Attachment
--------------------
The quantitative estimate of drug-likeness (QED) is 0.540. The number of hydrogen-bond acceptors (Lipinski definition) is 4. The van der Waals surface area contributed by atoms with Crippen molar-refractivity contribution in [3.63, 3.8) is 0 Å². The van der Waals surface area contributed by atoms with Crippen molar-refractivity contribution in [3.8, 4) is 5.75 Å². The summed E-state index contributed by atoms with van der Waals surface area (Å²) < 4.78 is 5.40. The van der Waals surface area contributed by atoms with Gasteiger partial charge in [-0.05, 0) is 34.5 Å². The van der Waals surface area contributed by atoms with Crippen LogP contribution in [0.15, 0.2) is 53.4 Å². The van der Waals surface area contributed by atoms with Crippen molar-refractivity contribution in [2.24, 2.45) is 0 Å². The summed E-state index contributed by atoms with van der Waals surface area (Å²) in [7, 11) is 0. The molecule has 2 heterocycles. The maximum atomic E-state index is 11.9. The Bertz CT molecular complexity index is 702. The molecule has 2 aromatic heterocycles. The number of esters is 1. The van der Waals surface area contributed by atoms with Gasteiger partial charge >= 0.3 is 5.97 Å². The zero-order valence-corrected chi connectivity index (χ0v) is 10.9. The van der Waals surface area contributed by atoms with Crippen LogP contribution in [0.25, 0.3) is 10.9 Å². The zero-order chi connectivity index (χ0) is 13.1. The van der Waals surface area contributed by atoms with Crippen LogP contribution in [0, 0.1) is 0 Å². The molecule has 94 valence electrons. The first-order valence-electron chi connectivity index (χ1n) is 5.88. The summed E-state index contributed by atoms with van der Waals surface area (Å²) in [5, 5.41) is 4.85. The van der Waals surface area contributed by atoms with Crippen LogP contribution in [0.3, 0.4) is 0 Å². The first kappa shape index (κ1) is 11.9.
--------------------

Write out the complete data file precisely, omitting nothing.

The quantitative estimate of drug-likeness (QED) is 0.540. The number of hydrogen-bond acceptors (Lipinski definition) is 4. The van der Waals surface area contributed by atoms with Crippen molar-refractivity contribution in [3.63, 3.8) is 0 Å². The van der Waals surface area contributed by atoms with Crippen molar-refractivity contribution in [3.8, 4) is 5.75 Å². The summed E-state index contributed by atoms with van der Waals surface area (Å²) < 4.78 is 5.40. The van der Waals surface area contributed by atoms with Gasteiger partial charge in [-0.05, 0) is 34.5 Å². The van der Waals surface area contributed by atoms with Crippen LogP contribution in [0.15, 0.2) is 53.4 Å². The van der Waals surface area contributed by atoms with Crippen molar-refractivity contribution in [2.24, 2.45) is 0 Å². The summed E-state index contributed by atoms with van der Waals surface area (Å²) in [7, 11) is 0. The molecule has 2 heterocycles. The maximum atomic E-state index is 11.9. The Bertz CT molecular complexity index is 702. The molecule has 2 aromatic heterocycles. The number of esters is 1. The van der Waals surface area contributed by atoms with Gasteiger partial charge >= 0.3 is 5.97 Å². The zero-order valence-corrected chi connectivity index (χ0v) is 10.9. The van der Waals surface area contributed by atoms with Crippen LogP contribution in [0.25, 0.3) is 10.9 Å². The zero-order chi connectivity index (χ0) is 13.1. The van der Waals surface area contributed by atoms with Crippen LogP contribution in [0, 0.1) is 0 Å². The molecule has 94 valence electrons. The first-order valence-electron chi connectivity index (χ1n) is 5.88. The summed E-state index contributed by atoms with van der Waals surface area (Å²) in [5, 5.41) is 4.85. The van der Waals surface area contributed by atoms with Crippen LogP contribution in [0.3, 0.4) is 0 Å². The first kappa shape index (κ1) is 11.9.